Deputy White House press secretary Sarah Huckabee Sanders unloaded on the media Tuesday, after three CNN journalists resigned and the network retracted a report about ties between an associate of President Trump and Russia.
“I think that we have gone to a place where, if the media can't be trusted to report the news, then that's a dangerous place for America,” Sanders said during an on-camera press briefing. “And I think if that is the place certain outlets are going — particularly for the purpose of spiking ratings — and if that's coming directly from the top, I think that's even more scary.”
For perspective: Sanders's tirade was so forceful that a reporter for Breitbart News — perhaps the most Trump-loving, CNN-hating outlet in the White House press corps — objected to the attack.
“Does the president actually expect us not to report on stories of a foreign country trying to influence the presidential election?” Charlie Spiering asked.
Sanders unapologetically continued.
“News outlets get to go on, day after day, and cite unnamed sources, use stories without sources,” she claimed.
To say that news organizations publish reports “without sources” is an incredibly serious accusation. Fabrication is the ultimate journalistic sin, and reporters who commit it — people like Stephen Glass and Jayson Blair — often become pariahs in the field.
News outlets do grant anonymity to some sources, often because people who provide sensitive information would face personal or professional danger if identified publicly.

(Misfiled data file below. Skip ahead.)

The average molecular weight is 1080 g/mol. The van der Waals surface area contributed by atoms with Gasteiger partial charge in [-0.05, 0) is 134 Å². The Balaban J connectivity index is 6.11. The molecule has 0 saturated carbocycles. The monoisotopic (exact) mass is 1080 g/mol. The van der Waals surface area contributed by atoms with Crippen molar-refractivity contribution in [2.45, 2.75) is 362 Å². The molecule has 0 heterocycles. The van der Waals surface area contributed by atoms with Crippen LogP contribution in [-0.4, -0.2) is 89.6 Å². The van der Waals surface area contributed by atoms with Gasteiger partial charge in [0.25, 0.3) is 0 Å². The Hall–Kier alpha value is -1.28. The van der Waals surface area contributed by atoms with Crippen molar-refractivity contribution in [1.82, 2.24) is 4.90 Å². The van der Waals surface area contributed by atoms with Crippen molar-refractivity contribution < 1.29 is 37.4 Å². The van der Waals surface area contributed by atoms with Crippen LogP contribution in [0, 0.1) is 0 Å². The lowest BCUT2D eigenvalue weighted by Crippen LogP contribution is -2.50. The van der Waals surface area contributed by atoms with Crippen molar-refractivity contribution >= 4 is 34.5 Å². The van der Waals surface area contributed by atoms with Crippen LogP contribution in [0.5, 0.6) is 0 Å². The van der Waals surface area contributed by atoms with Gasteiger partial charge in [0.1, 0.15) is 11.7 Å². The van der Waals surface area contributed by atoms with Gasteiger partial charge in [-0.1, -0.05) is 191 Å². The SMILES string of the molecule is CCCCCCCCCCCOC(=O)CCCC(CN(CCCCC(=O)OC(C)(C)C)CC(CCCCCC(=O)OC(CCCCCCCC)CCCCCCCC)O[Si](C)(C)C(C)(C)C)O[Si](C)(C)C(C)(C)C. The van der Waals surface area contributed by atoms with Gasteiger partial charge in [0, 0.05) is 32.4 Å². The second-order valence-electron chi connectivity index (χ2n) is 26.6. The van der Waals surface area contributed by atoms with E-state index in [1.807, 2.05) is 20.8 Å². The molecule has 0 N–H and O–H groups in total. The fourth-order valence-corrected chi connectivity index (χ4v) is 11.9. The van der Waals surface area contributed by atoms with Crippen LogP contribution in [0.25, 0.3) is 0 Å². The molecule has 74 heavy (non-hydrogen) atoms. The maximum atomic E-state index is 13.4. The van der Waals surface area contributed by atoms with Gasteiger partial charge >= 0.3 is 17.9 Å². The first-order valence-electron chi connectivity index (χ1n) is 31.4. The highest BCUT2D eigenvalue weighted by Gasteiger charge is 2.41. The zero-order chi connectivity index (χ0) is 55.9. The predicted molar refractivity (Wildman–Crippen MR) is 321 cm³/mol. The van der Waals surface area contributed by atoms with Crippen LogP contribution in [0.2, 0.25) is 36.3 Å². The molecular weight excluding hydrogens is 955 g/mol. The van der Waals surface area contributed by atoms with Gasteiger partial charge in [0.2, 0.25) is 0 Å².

The retracted CNN report that led to resignations was not fabricated; it was based on a single, unnamed source and was not properly verified before publication.
It was bad, no doubt, but it was certainly not evidence that reporters make things up on a regular basis, as Sanders suggested.
After several minutes, one journalist in the room seemingly couldn't take it anymore.
“Come on,” interjected Brian J. Karem, a reporter for the Sentinel newspapers in Maryland. “You're inflaming everybody right here, right now with those words.”
Why in the name of heavens — any one of us, right, are replaceable. And any one of us, if we don't get it right, the audience has the opportunity to turn the channel or not read us. You have been elected to serve for four years, at least; there's no option other than that. We're here to ask you questions. You're here to provide the answers. And what you just did is inflammatory to people all over the country who look at it and say, “See, once again, the president is right, and everybody else out here is fake media.” And everybody in this room is only trying to do their job.
“I disagree completely,” Sanders replied. “First of all, if anything has been inflamed, it's the dishonesty that often takes place by the news media.”
So goes the debate. One point by Karem is indisputable, however: Journalists can lose their jobs or their audiences when they get something wrong. Trump enjoys far better job security than the reporters who cover him.